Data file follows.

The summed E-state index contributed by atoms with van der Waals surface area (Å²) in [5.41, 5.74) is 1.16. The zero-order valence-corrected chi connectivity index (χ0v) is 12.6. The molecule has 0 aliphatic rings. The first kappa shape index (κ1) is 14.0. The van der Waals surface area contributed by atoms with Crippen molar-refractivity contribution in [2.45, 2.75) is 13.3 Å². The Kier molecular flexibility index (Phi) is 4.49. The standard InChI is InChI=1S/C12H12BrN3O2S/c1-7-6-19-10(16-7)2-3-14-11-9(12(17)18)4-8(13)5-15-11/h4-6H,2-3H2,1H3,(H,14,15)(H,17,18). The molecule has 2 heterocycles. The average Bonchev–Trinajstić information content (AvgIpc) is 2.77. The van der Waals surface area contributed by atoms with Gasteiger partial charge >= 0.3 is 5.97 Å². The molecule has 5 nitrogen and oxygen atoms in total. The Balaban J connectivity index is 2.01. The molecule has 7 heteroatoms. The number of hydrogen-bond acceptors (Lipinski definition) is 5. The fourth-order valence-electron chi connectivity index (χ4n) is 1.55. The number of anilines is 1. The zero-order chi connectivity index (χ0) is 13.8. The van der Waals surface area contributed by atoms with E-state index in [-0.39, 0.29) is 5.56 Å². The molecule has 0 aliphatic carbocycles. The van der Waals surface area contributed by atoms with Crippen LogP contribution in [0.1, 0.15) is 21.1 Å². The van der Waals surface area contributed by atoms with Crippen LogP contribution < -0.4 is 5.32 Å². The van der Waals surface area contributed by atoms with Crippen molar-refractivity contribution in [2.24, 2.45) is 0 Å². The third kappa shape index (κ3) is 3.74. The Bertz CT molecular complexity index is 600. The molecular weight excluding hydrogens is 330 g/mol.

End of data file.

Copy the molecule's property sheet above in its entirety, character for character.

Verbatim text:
The summed E-state index contributed by atoms with van der Waals surface area (Å²) in [5.41, 5.74) is 1.16. The zero-order valence-corrected chi connectivity index (χ0v) is 12.6. The molecule has 0 aliphatic rings. The first kappa shape index (κ1) is 14.0. The van der Waals surface area contributed by atoms with Crippen molar-refractivity contribution in [2.45, 2.75) is 13.3 Å². The Kier molecular flexibility index (Phi) is 4.49. The standard InChI is InChI=1S/C12H12BrN3O2S/c1-7-6-19-10(16-7)2-3-14-11-9(12(17)18)4-8(13)5-15-11/h4-6H,2-3H2,1H3,(H,14,15)(H,17,18). The molecule has 2 heterocycles. The average Bonchev–Trinajstić information content (AvgIpc) is 2.77. The van der Waals surface area contributed by atoms with Gasteiger partial charge >= 0.3 is 5.97 Å². The molecule has 5 nitrogen and oxygen atoms in total. The Balaban J connectivity index is 2.01. The molecule has 7 heteroatoms. The number of hydrogen-bond acceptors (Lipinski definition) is 5. The fourth-order valence-electron chi connectivity index (χ4n) is 1.55. The number of anilines is 1. The zero-order chi connectivity index (χ0) is 13.8. The van der Waals surface area contributed by atoms with E-state index in [-0.39, 0.29) is 5.56 Å². The molecule has 0 aliphatic carbocycles. The van der Waals surface area contributed by atoms with Crippen LogP contribution in [0.1, 0.15) is 21.1 Å². The van der Waals surface area contributed by atoms with Crippen LogP contribution < -0.4 is 5.32 Å². The van der Waals surface area contributed by atoms with Crippen molar-refractivity contribution in [2.24, 2.45) is 0 Å². The third kappa shape index (κ3) is 3.74. The Bertz CT molecular complexity index is 600. The molecular weight excluding hydrogens is 330 g/mol.